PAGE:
New Jersey hospitals struggle with economy

In Uncategorized on December 1, 2008 at 12:49 pm

Sunday, November 30, 2008


Though health care may be a necessity even in trying times, local hospitals say they are not immune to the strains of the reeling economy.

In fact, Mercer County’s four major hospitals, which together account for more than 7,000 jobs, face worries similar to other businesses: As consumers tighten their wallets, they might spend less on elective surgeries or preventative medicine.

Meanwhile two health care organizations with ambitious plans for construction of new hospitals in Hopewell Township in Mercer County and Plainsboro in Middlesex County have expressed confidence that financial market upheavals will not disrupt those projects.

But as unemployment increases in New Jersey, hospitals also are facing another unique challenge: more and more people find themselves without health insurance while hospitals remain obligated to provide “charity care” to the uninsured.

Already, St. Francis Medical Center in Trenton is reporting a “small uptick” in charity care patients, according to president and CEO Gerard J. Jablonowski.

Meanwhile, Robert Wood Johnson University Hospital at Hamilton recently cut 22 positions from its staff of over 1,800, citing economic challenges shared by other health care providers.

“Fewer patients are seeking elective procedures (and) more people are uninsured because of the increased work force reductions nationally,” Diane Grillo, chief spokeswoman at Robert Wood, said in an e-mailed statement.

Grillo said the staff cuts included “a few nurses who did not have direct patient care assignments” and came through a combination of layoffs and attrition. She did not attribute the work force reduction to any particular economic cause.

“Hospitals in New Jersey are beginning to see the effects of the economic downturn,” she said. “We are confident that these changes will not compromise the care and service our community has come to expect.”

Robert Wood is not the only hospital in New Jersey that has made staff cuts, according to Kerry McKean Kelly, spokesperson for the New Jersey Hospital Association.

“Even in the last couple months, we have seen the elimination of jobs (and) the elimination of some services,” Kelly said. Statewide, hospitals have announced “200 or more” job cuts in the past two months, she said.

Five New Jersey hospitals have closed this year, in addition to three last year, Kelly said. Before those closures, 15 hospitals had shut down in New Jersey in about the last 15 years, she said.

At local hospitals, officials said finances are strong.

“The last three or four months … we have been near capacity, in terms of inpatients that we are treating,” said Barry Rabner, president and CEO of Princeton HealthCare System, though he cautioned that it is “often impossible” to explain trends in such numbers.

Jablonowski said patient numbers are also strong at St. Francis, but noticed another change.

“Over the last year, we have started noticing a small uptick in the number of (charity care) patients” on the order of “a few percentage points of our volume,” said Jablonowski.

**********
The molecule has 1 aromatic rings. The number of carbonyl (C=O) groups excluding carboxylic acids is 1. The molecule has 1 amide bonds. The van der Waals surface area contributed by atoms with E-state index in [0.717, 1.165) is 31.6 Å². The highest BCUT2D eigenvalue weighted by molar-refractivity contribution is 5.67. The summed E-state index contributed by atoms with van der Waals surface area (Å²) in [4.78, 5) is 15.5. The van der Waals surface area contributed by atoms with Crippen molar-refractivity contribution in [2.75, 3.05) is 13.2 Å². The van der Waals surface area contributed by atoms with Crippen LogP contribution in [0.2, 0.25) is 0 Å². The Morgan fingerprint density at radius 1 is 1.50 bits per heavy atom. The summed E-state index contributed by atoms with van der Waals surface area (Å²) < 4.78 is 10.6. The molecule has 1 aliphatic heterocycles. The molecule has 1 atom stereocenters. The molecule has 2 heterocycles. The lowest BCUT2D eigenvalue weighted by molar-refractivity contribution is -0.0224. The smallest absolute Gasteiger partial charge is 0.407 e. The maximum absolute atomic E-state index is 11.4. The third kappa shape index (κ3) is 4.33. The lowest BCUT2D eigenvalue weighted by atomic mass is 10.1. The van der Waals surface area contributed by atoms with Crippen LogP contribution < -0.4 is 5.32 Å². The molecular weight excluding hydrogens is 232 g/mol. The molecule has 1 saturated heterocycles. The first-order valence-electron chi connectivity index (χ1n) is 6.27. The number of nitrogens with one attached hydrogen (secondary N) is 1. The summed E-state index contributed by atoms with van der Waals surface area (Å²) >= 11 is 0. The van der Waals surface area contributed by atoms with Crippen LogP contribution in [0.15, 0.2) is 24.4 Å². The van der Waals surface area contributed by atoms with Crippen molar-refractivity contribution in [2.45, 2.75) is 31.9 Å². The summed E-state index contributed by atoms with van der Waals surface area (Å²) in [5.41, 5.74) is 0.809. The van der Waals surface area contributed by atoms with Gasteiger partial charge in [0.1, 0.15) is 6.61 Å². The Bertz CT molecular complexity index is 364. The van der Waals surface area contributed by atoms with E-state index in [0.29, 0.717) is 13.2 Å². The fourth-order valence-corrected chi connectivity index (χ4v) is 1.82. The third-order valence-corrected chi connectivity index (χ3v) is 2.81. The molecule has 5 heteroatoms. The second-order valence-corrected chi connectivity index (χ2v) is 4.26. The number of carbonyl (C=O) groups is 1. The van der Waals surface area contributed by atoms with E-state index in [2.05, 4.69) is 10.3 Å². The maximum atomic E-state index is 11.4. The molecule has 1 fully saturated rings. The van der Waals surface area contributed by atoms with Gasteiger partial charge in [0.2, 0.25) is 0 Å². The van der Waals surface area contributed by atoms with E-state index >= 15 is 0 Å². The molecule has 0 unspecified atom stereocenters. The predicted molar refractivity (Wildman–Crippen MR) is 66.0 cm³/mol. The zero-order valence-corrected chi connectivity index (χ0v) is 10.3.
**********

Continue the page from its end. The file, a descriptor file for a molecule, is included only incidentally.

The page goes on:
“We take care of every patient who needs us, and that’s part of our mission, but the mounting pressure to be able to continue that is what really is the biggest concern of the organization.”

New Jersey has lost 27,200 jobs so far this year, including 6,000 in October alone. The statewide unemployment rate rose to 6 percent in October, its highest level in more than five years.

Rutgers University economist James W. Hughes said that trend is likely to continue over the next 12 months.

Hospital officials fear that will bring more residents without employer-provided health coverage.

The state government, which mandates “charity care” for the uninsured, reimburses hospitals slightly less than 50 percent of the cost of treating each uninsured patient, said Kelly of NJHA.

While local hospitals would like to see that reimbursement rise, some officials fear it might fall once again.

The state’s budget for the fiscal year that began July 1 cut “charity care” funding by 15 percent, according to the NJHA website.

Less state reimbursement “would be potentially tragic news for the state because we already have hospitals struggling, laying off folks, (and) reducing services,” Kelly said.

“We’re also hearing from hospitals that they are delaying construction projects” due to high interest rates and difficulty borrowing, Kelly said.

Two major medical centers are under construction in central New Jersey — Princeton HealthCare System’s campus at Plainsboro and a new location for Capital Health System in Hopewell Township.

Rabner said Princeton HealthCare’s project has not been delayed, though the construction costs may rise.

“Fortunately we borrowed money to complete the project before the economy became so complicated,” Rabner said in an interview. “We do have money to do the work.”

Work toward demolishing existing buildings at the site off Route 1 is under way and “we’re in the process of bidding” other aspects of the project, Rabner said. “We’re just getting the bids back. (We) don’t know what impact the changes in the economy will have on the project budget.”

Capital Health spokesperson Jason Stacchini said the company had no comment for this report.

Last month, Capital Health spokesperson Jayne O’Connor expressed confidence in the financial condition of the company and its ability to finance its $530 million construction project.

O’Connor also said the company had not yet “even gotten to the stage where we’re going to market” for bonds that would fund the construction.



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